From racetrack to roads: Carmakers vie for electric supremacy

Not every advance in electric-vehicle technology takes place inside the sterile calm of a research laboratory.

BMW AG, Volkswagen AG’s Audi and a Silicon Valley-based battery maker are helping push the boundaries by racing electric-powered cars through Saudi Arabia, New York, London and Seoul at speeds topping 170 mph.

Breakthroughs made by competitors in Formula E, which began its sixth season this week, are being incorporated into family SUVs and sedans – and even India’s electric rickshaws – as manufacturers seek to improve and extend their electric lineups while nations gradually phase out gas guzzlers. More powerful batteries and better motors, energy-management software and braking systems are all being transferred from the racetrack to the showroom.

“What we are doing in Formula E is highly relevant back on the road,” said Dilbagh Gill, chief executive officer and team principal of India’s Mahindra Racing, the motorsport unit of Mahindra & Mahindra Ltd. “We are able to come in and help them immediately in improving the product.”

Formula E, which began in 2014 with an “E-Prix” in Beijing, has 12 teams, almost all of which involve automakers producing or developing battery-powered vehicles for consumers – such as Nissan Motor Co. and Tata Motors Ltd.’s Jaguar brand.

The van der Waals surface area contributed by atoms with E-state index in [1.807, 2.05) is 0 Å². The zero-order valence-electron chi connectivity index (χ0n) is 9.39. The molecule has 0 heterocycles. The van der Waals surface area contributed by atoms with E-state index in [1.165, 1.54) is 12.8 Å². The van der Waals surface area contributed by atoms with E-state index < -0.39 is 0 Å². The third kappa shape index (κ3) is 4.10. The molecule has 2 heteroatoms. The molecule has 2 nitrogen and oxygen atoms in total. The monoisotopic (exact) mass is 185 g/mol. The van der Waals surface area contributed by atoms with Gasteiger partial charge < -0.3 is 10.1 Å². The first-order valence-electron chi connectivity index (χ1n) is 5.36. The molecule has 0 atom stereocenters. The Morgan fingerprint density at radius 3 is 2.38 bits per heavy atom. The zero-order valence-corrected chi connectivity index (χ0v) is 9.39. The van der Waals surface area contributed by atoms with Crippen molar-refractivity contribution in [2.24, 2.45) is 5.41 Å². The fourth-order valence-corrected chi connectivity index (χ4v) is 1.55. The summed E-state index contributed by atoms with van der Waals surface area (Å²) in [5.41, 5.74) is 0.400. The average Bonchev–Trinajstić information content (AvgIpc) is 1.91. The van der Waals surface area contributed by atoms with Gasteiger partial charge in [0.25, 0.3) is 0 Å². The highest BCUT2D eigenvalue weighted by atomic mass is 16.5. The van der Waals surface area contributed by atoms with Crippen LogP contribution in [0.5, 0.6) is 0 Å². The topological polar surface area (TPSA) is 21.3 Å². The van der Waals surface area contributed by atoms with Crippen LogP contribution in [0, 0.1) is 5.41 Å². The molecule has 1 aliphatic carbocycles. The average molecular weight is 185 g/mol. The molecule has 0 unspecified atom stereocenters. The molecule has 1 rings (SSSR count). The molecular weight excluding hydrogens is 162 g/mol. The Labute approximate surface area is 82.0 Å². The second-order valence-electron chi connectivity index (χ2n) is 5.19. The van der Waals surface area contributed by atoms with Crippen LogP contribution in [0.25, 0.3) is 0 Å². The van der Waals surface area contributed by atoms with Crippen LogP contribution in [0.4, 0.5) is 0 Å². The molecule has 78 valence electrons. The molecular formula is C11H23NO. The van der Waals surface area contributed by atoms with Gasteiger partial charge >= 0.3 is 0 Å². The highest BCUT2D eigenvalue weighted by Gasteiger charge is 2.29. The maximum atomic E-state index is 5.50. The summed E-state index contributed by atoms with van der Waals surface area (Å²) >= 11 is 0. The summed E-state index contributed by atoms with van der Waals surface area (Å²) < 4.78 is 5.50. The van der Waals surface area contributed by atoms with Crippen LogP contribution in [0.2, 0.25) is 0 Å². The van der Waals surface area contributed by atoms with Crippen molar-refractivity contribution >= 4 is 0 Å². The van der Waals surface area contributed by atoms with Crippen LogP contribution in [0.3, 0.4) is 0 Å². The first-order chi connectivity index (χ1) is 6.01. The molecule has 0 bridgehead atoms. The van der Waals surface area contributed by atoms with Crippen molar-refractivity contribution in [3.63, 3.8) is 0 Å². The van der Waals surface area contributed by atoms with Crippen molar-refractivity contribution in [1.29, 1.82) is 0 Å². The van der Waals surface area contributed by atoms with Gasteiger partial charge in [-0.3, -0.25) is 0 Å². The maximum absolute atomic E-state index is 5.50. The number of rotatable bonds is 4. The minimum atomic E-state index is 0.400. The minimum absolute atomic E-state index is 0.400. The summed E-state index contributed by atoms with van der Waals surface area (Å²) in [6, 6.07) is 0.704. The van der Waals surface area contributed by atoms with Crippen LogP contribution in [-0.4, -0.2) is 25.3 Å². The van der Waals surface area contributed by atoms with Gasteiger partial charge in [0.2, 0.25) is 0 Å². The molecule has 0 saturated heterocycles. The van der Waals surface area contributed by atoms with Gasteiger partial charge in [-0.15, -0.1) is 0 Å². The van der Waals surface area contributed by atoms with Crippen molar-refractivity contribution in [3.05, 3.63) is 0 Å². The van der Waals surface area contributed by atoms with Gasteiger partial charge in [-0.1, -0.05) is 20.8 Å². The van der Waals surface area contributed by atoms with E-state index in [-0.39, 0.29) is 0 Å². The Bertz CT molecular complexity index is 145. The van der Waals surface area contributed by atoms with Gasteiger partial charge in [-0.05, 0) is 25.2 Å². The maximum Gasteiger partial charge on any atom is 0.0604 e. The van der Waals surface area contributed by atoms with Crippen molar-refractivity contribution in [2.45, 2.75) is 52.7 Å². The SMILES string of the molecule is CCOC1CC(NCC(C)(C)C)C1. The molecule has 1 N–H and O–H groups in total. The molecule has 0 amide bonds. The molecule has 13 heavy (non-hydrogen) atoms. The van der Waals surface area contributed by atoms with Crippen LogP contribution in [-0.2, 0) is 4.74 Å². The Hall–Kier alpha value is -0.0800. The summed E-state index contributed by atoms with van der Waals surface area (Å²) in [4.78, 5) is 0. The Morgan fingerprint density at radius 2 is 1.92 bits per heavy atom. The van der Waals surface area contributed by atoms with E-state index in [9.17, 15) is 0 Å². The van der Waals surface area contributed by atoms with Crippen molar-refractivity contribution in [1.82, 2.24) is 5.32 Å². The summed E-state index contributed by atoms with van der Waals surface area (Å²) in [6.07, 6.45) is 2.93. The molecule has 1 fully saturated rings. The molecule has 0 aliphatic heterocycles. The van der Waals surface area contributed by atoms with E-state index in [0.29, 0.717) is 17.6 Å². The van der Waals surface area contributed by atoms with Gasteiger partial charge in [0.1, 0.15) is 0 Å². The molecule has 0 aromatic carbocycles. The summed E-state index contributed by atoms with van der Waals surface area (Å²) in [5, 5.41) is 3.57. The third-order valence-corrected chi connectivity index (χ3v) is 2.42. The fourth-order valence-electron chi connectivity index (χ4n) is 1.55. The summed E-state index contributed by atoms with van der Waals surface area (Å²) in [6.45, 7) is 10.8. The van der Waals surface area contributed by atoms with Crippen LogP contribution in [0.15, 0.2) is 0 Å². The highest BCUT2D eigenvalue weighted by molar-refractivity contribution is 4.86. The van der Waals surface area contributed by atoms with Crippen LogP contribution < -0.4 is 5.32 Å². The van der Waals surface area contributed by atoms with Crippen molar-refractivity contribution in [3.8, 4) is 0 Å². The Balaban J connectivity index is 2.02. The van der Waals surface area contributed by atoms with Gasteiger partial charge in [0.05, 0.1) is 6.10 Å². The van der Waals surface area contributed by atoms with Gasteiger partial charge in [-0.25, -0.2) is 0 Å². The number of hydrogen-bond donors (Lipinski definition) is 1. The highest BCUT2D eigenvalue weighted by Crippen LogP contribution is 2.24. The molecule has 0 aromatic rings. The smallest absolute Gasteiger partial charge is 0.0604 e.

Volkswagen’s Porsche and Daimler AG’s Mercedes-Benz brand are new participants in the 14-race season that opened Friday in Saudi Arabia. The schedule runs through July, concluding with the two-day London E-Prix.

Briton Alexander Sims racing with BMW i Andretti Motorsport won Saturday’s race on the outskirts of the Saudi capital Riyadh, with his German teammate Maximilian Guenther coming in second.

Last season’s champion was DS Techeetah, the Chinese-owned team of PSA Group’s DS Automobiles. Its DS E-Tense FE20 machine can accelerate from zero to 100 kph (62 mph) in 2.8 seconds.

DS Automobiles is taking the powertrain – parts including the motor and inverter – from its Formula E entry and putting it inside a concept car called the DS X E-Tense. It also will use the same operating software across its planned range of electric passenger vehicles.

PSA Group, also home to the Peugeot and Citroen brands, is targeting a fully electrified fleet by 2025.

“The cars that win in Formula E are the most energy-efficient, which is largely driven by software,” Paris-based DS Automobiles said. “Everything we do in Formula E with algorithms and software we try to replicate in series production.”

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  1. This is an outstanding technology if deployed worldwide in automobile production,it would reduced overdependence on fossil fuel.

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